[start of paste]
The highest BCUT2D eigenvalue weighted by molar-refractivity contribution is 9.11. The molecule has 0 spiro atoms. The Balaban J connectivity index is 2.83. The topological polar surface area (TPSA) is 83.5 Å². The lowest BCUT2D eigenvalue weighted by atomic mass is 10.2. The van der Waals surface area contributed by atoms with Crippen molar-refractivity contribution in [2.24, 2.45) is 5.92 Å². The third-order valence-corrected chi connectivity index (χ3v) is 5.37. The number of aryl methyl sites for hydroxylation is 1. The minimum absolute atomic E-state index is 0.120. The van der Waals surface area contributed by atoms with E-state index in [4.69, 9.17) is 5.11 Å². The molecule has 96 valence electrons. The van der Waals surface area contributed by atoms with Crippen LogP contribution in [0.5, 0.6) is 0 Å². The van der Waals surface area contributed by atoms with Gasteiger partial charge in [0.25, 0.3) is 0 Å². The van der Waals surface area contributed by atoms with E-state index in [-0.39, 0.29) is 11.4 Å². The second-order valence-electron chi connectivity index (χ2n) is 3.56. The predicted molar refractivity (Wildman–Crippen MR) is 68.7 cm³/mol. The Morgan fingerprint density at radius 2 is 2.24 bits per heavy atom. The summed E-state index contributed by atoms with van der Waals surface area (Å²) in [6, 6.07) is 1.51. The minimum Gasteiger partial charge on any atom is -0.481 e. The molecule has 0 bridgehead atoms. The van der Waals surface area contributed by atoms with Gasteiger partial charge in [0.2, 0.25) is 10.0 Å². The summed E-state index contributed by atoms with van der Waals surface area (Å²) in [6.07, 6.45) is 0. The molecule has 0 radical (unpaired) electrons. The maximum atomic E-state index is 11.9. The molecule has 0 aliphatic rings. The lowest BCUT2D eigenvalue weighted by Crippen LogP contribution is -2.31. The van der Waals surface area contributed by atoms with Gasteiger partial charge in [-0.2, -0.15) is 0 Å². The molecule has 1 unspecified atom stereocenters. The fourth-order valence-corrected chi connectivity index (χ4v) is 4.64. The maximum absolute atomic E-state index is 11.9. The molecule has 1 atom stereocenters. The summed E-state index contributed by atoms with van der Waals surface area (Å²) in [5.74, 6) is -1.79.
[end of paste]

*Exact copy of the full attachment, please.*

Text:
The highest BCUT2D eigenvalue weighted by molar-refractivity contribution is 9.11. The molecule has 0 spiro atoms. The Balaban J connectivity index is 2.83. The topological polar surface area (TPSA) is 83.5 Å². The lowest BCUT2D eigenvalue weighted by atomic mass is 10.2. The van der Waals surface area contributed by atoms with Crippen molar-refractivity contribution in [2.24, 2.45) is 5.92 Å². The third-order valence-corrected chi connectivity index (χ3v) is 5.37. The number of aryl methyl sites for hydroxylation is 1. The minimum absolute atomic E-state index is 0.120. The van der Waals surface area contributed by atoms with E-state index in [4.69, 9.17) is 5.11 Å². The molecule has 96 valence electrons. The van der Waals surface area contributed by atoms with Crippen LogP contribution in [0.5, 0.6) is 0 Å². The van der Waals surface area contributed by atoms with Gasteiger partial charge in [0.25, 0.3) is 0 Å². The van der Waals surface area contributed by atoms with E-state index in [-0.39, 0.29) is 11.4 Å². The second-order valence-electron chi connectivity index (χ2n) is 3.56. The predicted molar refractivity (Wildman–Crippen MR) is 68.7 cm³/mol. The Morgan fingerprint density at radius 2 is 2.24 bits per heavy atom. The summed E-state index contributed by atoms with van der Waals surface area (Å²) in [6, 6.07) is 1.51. The minimum Gasteiger partial charge on any atom is -0.481 e. The molecule has 0 bridgehead atoms. The van der Waals surface area contributed by atoms with Gasteiger partial charge in [0.2, 0.25) is 10.0 Å². The summed E-state index contributed by atoms with van der Waals surface area (Å²) in [6.07, 6.45) is 0. The molecule has 0 radical (unpaired) electrons. The maximum atomic E-state index is 11.9. The molecule has 0 aliphatic rings. The lowest BCUT2D eigenvalue weighted by Crippen LogP contribution is -2.31. The van der Waals surface area contributed by atoms with Gasteiger partial charge in [-0.2, -0.15) is 0 Å². The molecule has 1 unspecified atom stereocenters. The fourth-order valence-corrected chi connectivity index (χ4v) is 4.64. The maximum absolute atomic E-state index is 11.9. The molecule has 1 atom stereocenters. The summed E-state index contributed by atoms with van der Waals surface area (Å²) in [5.74, 6) is -1.79.